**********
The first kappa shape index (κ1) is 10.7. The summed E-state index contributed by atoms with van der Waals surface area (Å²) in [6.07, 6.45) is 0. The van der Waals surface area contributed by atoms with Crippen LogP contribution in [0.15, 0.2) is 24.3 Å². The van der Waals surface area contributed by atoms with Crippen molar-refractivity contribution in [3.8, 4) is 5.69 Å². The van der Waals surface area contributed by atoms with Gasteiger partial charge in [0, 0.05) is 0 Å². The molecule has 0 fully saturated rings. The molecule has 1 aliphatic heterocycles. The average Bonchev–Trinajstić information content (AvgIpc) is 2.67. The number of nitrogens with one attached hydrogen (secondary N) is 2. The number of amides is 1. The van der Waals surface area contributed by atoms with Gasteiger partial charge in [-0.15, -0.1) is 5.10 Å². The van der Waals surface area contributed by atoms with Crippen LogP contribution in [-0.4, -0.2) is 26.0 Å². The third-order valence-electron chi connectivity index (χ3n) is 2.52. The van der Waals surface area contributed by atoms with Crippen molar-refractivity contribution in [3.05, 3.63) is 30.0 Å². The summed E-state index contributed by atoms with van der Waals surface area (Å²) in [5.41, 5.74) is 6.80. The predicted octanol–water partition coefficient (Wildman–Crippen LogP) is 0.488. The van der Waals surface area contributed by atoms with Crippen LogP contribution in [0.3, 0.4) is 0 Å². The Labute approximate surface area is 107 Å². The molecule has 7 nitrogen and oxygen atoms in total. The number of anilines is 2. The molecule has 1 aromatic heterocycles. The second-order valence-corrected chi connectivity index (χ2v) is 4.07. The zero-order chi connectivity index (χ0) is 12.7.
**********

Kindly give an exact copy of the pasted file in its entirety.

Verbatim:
The first kappa shape index (κ1) is 10.7. The summed E-state index contributed by atoms with van der Waals surface area (Å²) in [6.07, 6.45) is 0. The van der Waals surface area contributed by atoms with Crippen LogP contribution in [0.15, 0.2) is 24.3 Å². The van der Waals surface area contributed by atoms with Crippen molar-refractivity contribution in [3.8, 4) is 5.69 Å². The van der Waals surface area contributed by atoms with Gasteiger partial charge in [0, 0.05) is 0 Å². The molecule has 0 fully saturated rings. The molecule has 1 aliphatic heterocycles. The average Bonchev–Trinajstić information content (AvgIpc) is 2.67. The number of nitrogens with one attached hydrogen (secondary N) is 2. The number of amides is 1. The van der Waals surface area contributed by atoms with Gasteiger partial charge in [-0.15, -0.1) is 5.10 Å². The van der Waals surface area contributed by atoms with Crippen LogP contribution in [-0.4, -0.2) is 26.0 Å². The third-order valence-electron chi connectivity index (χ3n) is 2.52. The van der Waals surface area contributed by atoms with Crippen molar-refractivity contribution in [3.05, 3.63) is 30.0 Å². The summed E-state index contributed by atoms with van der Waals surface area (Å²) in [5.41, 5.74) is 6.80. The predicted octanol–water partition coefficient (Wildman–Crippen LogP) is 0.488. The van der Waals surface area contributed by atoms with Crippen LogP contribution in [0.3, 0.4) is 0 Å². The Labute approximate surface area is 107 Å². The molecule has 7 nitrogen and oxygen atoms in total. The number of anilines is 2. The molecule has 1 aromatic heterocycles. The second-order valence-corrected chi connectivity index (χ2v) is 4.07. The zero-order chi connectivity index (χ0) is 12.7.